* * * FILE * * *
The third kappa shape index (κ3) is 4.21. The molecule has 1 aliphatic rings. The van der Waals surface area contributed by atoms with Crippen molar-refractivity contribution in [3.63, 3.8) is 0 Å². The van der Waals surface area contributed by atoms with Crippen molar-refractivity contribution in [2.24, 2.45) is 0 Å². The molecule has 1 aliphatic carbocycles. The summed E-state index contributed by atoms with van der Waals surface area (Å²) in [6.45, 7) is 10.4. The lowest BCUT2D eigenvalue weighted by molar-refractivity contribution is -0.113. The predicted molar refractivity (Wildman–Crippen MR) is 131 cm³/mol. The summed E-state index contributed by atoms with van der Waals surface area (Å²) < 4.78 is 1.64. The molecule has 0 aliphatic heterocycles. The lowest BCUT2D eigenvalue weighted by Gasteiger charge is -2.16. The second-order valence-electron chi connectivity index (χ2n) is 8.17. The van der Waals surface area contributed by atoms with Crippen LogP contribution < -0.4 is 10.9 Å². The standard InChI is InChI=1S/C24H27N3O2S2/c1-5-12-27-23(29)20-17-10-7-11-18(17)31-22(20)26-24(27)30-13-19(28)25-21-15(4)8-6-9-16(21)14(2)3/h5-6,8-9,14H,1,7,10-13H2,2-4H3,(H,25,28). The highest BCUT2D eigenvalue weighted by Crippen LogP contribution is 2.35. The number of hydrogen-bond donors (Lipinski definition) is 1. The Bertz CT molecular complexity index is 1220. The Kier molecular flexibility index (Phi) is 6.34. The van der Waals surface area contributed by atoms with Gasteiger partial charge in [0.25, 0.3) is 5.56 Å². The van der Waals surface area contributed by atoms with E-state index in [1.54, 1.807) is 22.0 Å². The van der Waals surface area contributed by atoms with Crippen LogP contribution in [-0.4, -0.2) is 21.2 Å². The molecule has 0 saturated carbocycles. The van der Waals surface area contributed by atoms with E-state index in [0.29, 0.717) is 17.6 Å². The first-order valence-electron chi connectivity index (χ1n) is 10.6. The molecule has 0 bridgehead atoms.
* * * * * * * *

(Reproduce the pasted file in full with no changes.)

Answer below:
The third kappa shape index (κ3) is 4.21. The molecule has 1 aliphatic rings. The van der Waals surface area contributed by atoms with Crippen molar-refractivity contribution in [3.63, 3.8) is 0 Å². The van der Waals surface area contributed by atoms with Crippen molar-refractivity contribution in [2.24, 2.45) is 0 Å². The molecule has 1 aliphatic carbocycles. The summed E-state index contributed by atoms with van der Waals surface area (Å²) in [6.45, 7) is 10.4. The lowest BCUT2D eigenvalue weighted by molar-refractivity contribution is -0.113. The predicted molar refractivity (Wildman–Crippen MR) is 131 cm³/mol. The summed E-state index contributed by atoms with van der Waals surface area (Å²) < 4.78 is 1.64. The molecule has 0 aliphatic heterocycles. The lowest BCUT2D eigenvalue weighted by Gasteiger charge is -2.16. The second-order valence-electron chi connectivity index (χ2n) is 8.17. The van der Waals surface area contributed by atoms with Crippen LogP contribution < -0.4 is 10.9 Å². The standard InChI is InChI=1S/C24H27N3O2S2/c1-5-12-27-23(29)20-17-10-7-11-18(17)31-22(20)26-24(27)30-13-19(28)25-21-15(4)8-6-9-16(21)14(2)3/h5-6,8-9,14H,1,7,10-13H2,2-4H3,(H,25,28). The highest BCUT2D eigenvalue weighted by Crippen LogP contribution is 2.35. The number of hydrogen-bond donors (Lipinski definition) is 1. The Bertz CT molecular complexity index is 1220. The Kier molecular flexibility index (Phi) is 6.34. The van der Waals surface area contributed by atoms with Gasteiger partial charge in [0.25, 0.3) is 5.56 Å². The van der Waals surface area contributed by atoms with E-state index in [1.54, 1.807) is 22.0 Å². The van der Waals surface area contributed by atoms with Crippen LogP contribution in [-0.4, -0.2) is 21.2 Å². The molecule has 0 saturated carbocycles. The van der Waals surface area contributed by atoms with E-state index in [0.29, 0.717) is 17.6 Å². The first-order valence-electron chi connectivity index (χ1n) is 10.6. The molecule has 0 bridgehead atoms.